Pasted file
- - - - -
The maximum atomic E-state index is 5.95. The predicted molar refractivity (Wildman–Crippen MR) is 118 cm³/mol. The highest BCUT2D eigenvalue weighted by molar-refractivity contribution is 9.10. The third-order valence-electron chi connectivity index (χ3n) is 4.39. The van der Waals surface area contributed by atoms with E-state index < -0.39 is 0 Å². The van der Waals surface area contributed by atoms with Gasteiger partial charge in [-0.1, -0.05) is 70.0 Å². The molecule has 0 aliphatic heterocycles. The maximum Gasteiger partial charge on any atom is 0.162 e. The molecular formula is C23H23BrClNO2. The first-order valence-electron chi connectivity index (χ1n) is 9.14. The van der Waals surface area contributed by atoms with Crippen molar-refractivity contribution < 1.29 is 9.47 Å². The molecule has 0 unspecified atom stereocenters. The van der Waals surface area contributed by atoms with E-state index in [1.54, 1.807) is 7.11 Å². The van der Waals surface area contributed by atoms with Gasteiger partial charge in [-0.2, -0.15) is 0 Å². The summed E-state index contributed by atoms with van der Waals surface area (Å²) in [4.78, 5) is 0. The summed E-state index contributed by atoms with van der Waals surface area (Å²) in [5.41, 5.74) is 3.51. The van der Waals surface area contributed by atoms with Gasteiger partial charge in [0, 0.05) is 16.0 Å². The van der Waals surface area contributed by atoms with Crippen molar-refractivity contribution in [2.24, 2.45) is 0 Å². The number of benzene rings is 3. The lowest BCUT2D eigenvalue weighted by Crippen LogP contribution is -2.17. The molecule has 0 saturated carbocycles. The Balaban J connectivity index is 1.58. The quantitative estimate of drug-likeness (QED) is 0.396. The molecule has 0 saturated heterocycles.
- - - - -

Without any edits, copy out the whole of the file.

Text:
The maximum atomic E-state index is 5.95. The predicted molar refractivity (Wildman–Crippen MR) is 118 cm³/mol. The highest BCUT2D eigenvalue weighted by molar-refractivity contribution is 9.10. The third-order valence-electron chi connectivity index (χ3n) is 4.39. The van der Waals surface area contributed by atoms with E-state index < -0.39 is 0 Å². The van der Waals surface area contributed by atoms with Gasteiger partial charge in [-0.1, -0.05) is 70.0 Å². The molecule has 0 aliphatic heterocycles. The maximum Gasteiger partial charge on any atom is 0.162 e. The molecular formula is C23H23BrClNO2. The first-order valence-electron chi connectivity index (χ1n) is 9.14. The van der Waals surface area contributed by atoms with Crippen molar-refractivity contribution < 1.29 is 9.47 Å². The molecule has 0 unspecified atom stereocenters. The van der Waals surface area contributed by atoms with E-state index in [1.54, 1.807) is 7.11 Å². The van der Waals surface area contributed by atoms with Gasteiger partial charge in [-0.2, -0.15) is 0 Å². The summed E-state index contributed by atoms with van der Waals surface area (Å²) in [4.78, 5) is 0. The summed E-state index contributed by atoms with van der Waals surface area (Å²) in [5.41, 5.74) is 3.51. The van der Waals surface area contributed by atoms with Gasteiger partial charge in [0, 0.05) is 16.0 Å². The van der Waals surface area contributed by atoms with Crippen molar-refractivity contribution in [2.24, 2.45) is 0 Å². The number of benzene rings is 3. The lowest BCUT2D eigenvalue weighted by Crippen LogP contribution is -2.17. The molecule has 0 saturated carbocycles. The Balaban J connectivity index is 1.58. The quantitative estimate of drug-likeness (QED) is 0.396. The molecule has 0 saturated heterocycles.